Once naturalized, a foreign-born U.S. citizen enjoys virtually the same rights as natural-born citizens — with one important difference. Occasionally, naturalized citizens have their citizenship revoked, and wind up deported from the country.
This process is known as “denaturalization.” It is rare, but it is something for naturalized U.S. citizens to be aware of. There are four main grounds for denaturalization:
1. The citizen lied or withheld information when applying to the U.S. Citizenship and Immigration Service for citizenship. Even if the USCIS does not discover the deception until after granting citizenship, the agency has the power to file a denaturalization action. An unintentional concealment may not be grounds for denaturalization.
2. The citizen declined to testify before a congressional committee that is investigating him or her for allegedly participating in subversion against the government. However, this grounds for deportation goes away after 10 years of citizenship.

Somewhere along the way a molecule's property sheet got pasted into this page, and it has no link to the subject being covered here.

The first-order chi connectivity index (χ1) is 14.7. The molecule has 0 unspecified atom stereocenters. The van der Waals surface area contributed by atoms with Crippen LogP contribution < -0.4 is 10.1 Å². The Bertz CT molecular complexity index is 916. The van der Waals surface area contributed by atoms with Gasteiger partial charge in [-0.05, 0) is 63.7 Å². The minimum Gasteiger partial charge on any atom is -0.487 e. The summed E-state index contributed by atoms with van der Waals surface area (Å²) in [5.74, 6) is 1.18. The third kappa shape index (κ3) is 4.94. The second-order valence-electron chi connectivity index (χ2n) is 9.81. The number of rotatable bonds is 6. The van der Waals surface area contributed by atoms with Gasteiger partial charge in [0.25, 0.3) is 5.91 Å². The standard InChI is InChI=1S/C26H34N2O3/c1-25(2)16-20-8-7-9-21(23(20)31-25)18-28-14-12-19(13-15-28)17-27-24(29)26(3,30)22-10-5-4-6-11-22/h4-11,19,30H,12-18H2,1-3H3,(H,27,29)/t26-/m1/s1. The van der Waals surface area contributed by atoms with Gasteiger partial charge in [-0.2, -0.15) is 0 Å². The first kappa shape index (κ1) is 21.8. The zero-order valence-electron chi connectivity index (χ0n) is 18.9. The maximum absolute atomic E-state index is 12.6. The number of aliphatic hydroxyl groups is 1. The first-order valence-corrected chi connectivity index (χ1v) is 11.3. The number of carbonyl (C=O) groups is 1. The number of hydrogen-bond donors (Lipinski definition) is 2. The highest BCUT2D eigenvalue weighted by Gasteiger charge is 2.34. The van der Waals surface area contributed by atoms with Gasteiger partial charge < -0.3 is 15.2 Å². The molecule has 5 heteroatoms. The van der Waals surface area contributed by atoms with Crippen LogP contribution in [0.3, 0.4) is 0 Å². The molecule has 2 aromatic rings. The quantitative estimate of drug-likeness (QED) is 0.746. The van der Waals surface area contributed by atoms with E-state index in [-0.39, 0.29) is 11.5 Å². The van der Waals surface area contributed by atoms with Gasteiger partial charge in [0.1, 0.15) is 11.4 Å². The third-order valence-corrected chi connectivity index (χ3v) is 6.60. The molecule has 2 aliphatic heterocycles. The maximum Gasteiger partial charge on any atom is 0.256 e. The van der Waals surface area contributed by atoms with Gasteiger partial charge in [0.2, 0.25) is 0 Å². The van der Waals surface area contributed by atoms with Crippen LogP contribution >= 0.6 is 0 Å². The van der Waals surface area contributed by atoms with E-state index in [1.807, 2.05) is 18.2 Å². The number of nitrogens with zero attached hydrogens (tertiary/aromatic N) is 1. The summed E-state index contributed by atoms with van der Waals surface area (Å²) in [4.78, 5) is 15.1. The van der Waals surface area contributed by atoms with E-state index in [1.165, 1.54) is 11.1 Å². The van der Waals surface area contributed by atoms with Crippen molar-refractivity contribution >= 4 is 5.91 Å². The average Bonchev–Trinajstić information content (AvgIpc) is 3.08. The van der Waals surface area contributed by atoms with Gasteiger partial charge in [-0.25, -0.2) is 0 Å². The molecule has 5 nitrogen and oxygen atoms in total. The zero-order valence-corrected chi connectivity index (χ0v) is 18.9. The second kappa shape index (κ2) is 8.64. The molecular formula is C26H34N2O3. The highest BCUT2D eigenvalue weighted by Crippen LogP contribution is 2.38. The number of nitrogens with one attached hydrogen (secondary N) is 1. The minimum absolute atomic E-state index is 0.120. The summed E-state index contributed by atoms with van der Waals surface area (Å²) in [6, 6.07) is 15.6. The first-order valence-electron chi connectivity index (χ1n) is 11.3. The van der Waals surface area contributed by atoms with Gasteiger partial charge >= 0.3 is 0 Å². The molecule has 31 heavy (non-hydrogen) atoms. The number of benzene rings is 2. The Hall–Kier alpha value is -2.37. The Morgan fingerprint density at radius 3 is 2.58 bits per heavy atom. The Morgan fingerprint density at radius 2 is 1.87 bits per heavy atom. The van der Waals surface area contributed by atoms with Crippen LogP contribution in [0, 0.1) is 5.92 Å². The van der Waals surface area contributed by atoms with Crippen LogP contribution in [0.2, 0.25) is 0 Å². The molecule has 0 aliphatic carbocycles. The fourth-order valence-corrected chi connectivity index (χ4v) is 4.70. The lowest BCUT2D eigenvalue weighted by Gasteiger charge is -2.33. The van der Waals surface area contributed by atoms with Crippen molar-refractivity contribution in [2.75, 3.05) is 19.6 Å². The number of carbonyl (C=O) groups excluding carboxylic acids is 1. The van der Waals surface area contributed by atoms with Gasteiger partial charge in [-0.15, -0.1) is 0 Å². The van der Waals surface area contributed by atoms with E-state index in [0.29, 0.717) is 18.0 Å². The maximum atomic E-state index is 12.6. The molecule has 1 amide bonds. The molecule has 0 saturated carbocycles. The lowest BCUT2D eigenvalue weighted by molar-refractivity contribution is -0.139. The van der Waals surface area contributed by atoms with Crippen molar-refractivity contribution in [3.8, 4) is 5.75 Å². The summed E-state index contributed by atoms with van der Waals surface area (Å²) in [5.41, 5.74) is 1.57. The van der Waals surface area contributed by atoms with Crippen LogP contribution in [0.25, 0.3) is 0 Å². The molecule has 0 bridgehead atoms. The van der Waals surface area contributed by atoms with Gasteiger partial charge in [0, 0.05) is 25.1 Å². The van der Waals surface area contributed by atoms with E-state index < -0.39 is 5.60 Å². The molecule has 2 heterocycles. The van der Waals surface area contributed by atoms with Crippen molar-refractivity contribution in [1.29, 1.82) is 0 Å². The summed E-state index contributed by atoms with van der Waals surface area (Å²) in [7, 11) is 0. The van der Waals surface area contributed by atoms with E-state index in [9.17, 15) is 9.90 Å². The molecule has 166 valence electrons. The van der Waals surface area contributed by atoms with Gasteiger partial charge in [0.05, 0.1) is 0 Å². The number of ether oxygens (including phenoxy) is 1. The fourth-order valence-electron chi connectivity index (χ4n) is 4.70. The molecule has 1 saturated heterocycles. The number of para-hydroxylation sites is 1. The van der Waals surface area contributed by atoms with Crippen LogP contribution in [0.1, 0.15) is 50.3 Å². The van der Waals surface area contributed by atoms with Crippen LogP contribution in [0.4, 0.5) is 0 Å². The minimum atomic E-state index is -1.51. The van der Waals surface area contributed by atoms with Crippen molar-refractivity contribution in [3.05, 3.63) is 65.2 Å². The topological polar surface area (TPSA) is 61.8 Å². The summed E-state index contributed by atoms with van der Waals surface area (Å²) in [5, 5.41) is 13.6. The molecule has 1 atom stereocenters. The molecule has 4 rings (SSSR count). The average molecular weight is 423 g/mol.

3. The citizen is a member of what the government labels a “subversive organization,” such as the Nazi Party and Al Qaeda, within five years of becoming naturalized.
4. The citizen was naturalized through serving in the U.S. military, but was dishonorably discharged before serving five years.
Denaturalization takes place in federal court. The law gives USCIS a high bar to prove that stripping the accused of citizenship is necessary, though the burden of proof is lower than in criminal cases. If the court rules against the citizen, he or she has the right to appeal. If he or she does not appeal, he or she may be deported soon after the verdict.
Someone facing denaturalization who wishes to fight the proceeding should contact an immigration attorney immediately.